Cardiovascular disease, sex and gender
Researchers at second annual GENESIS ICE meeting reveal research results.
Researchers at second annual GENESIS ICE meeting reveal research results
A team of researchers led by MUHC epidemiologist Dr. Louise Pilote announced the initial findings of the GENESIS ICE project today at the Canadian Cardiovascular Congress in Vancouver. The GENESIS ICE project was initiated two years ago and is Canada's largest multidisciplinary initiative to study the causes of cardiovascular disease — the leading cause of death in Canada. The project involves a team of more than 30 researchers from across Canada, investigating key unknowns in the way cardiovascular disease affects women and men.
After two years of pilot work, the GENESIS ICE team has identified key differences in presentation and response to treatment in cardiovascular disease between women and men. "Both men and women report non-traditional symptoms before a heart attack," says Dr. Pilote. "Women are more likely to require further hospital care related to their chest pain symptoms than men with acute myocardial infarction, and medications have been shown to affect them differently."
Exposure to angiotensin converting enzyme inhibitor and angiotensin receptor blockers (antihypertensive medications) may act differently in women and men with congestive heart failure. Statin therapy (medication used to lower cholesterol), which is associated with reduction in all-cause and cardiac mortality after acute myocardial infarction, has also been shown to affect women and men differently. Genetic differences associated with blood pressure and obesity have also been identified.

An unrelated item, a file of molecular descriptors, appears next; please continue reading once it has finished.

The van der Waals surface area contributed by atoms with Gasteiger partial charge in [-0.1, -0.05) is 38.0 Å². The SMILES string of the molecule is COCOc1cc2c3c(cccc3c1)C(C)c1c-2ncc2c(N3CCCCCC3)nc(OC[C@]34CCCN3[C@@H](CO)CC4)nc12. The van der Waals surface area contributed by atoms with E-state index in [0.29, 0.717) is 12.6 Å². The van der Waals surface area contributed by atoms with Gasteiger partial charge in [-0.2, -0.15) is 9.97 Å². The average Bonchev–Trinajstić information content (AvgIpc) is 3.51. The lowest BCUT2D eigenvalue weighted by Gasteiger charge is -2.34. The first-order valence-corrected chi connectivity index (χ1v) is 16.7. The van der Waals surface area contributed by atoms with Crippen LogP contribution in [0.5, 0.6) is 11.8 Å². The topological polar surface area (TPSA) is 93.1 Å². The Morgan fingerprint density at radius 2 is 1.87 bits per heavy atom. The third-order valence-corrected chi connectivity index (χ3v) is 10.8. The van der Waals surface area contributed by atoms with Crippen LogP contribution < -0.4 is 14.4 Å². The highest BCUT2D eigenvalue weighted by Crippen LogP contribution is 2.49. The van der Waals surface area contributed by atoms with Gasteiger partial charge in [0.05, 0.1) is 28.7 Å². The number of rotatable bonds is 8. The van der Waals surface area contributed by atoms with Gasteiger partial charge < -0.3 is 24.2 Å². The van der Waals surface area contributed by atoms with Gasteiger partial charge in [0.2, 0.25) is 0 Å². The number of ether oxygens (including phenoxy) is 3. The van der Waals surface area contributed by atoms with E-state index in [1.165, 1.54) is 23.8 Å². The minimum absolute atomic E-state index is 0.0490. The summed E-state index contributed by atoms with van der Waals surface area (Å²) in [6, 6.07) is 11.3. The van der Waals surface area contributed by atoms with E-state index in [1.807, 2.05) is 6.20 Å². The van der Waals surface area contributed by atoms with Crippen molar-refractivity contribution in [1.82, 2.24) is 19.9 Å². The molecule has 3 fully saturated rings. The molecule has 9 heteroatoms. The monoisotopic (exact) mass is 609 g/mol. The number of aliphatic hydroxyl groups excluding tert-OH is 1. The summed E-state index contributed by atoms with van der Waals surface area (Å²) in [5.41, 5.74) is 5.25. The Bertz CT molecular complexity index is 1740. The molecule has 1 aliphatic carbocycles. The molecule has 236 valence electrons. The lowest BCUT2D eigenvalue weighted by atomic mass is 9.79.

More Canadians die from cardiovascular disease than from any other cause. It is crucial to identify differences between women and men in prevention as well as symptomatology, treatment and rehabilitation of this disease. Identifying sex-specific differences will help health care providers and policy makers implement more effective preventive and treatment strategies. This is the main goal of GENESIS ICE, which stands for Gender and Sex Determinants of Cardiovascular Disease — Interdisciplinary Capacity Enhancement.
Following the GENESIS ICE workshop at the Canadian Cardiovascular Congress last year, the team completed an issues theme which will be published in e-CMAJ in January 2007: "A Comprehensive View of Sex Specific Issues Related to Cardiovascular Disease." To find out more, visit the GENESIS ICE team website: www.genesisteam.ca.
GENESIS ICE is funded by the Heart and Stroke Foundation of Canada (HSFC) and the Canadian Institutes of Health Research (CIHR).
The Research Institute of the McGill University Health Centre (RI MUHC) is a world-renowned biomedical and health care hospital research centre. Located in Montreal, Quebec, the institute is the research arm of the MUHC, a university health centre affiliated with the Faculty of Medicine at McGill University. The institute supports over 500 researchers, nearly 1,000 graduate and post-doctoral students, and operates more than 300 laboratories devoted to a broad spectrum of fundamental and clinical research. The Research Institute operates at the forefront of knowledge, innovation and technology and is inextricably linked to the clinical programs of the MUHC, ensuring that patients benefit directly from the latest research-based knowledge. For further details visit: www.muhc.ca/research.
The McGill University Health Centre (MUHC) is a comprehensive academic health institution with an international reputation for excellence in clinical programs, research and teaching. The MUHC is a merger of five teaching hospitals affiliated with the Faculty of Medicine at McGill University — the Montreal Children's, Montreal General, Royal Victoria, and Montreal Neurological Hospitals, as well as the Montreal Chest Institute. Building on the tradition of medical leadership of the founding hospitals, the goal of the MUHC is to provide patient care based on the most advanced knowledge in the health care field, and to contribute to the development of new knowledge. www.muhc.ca
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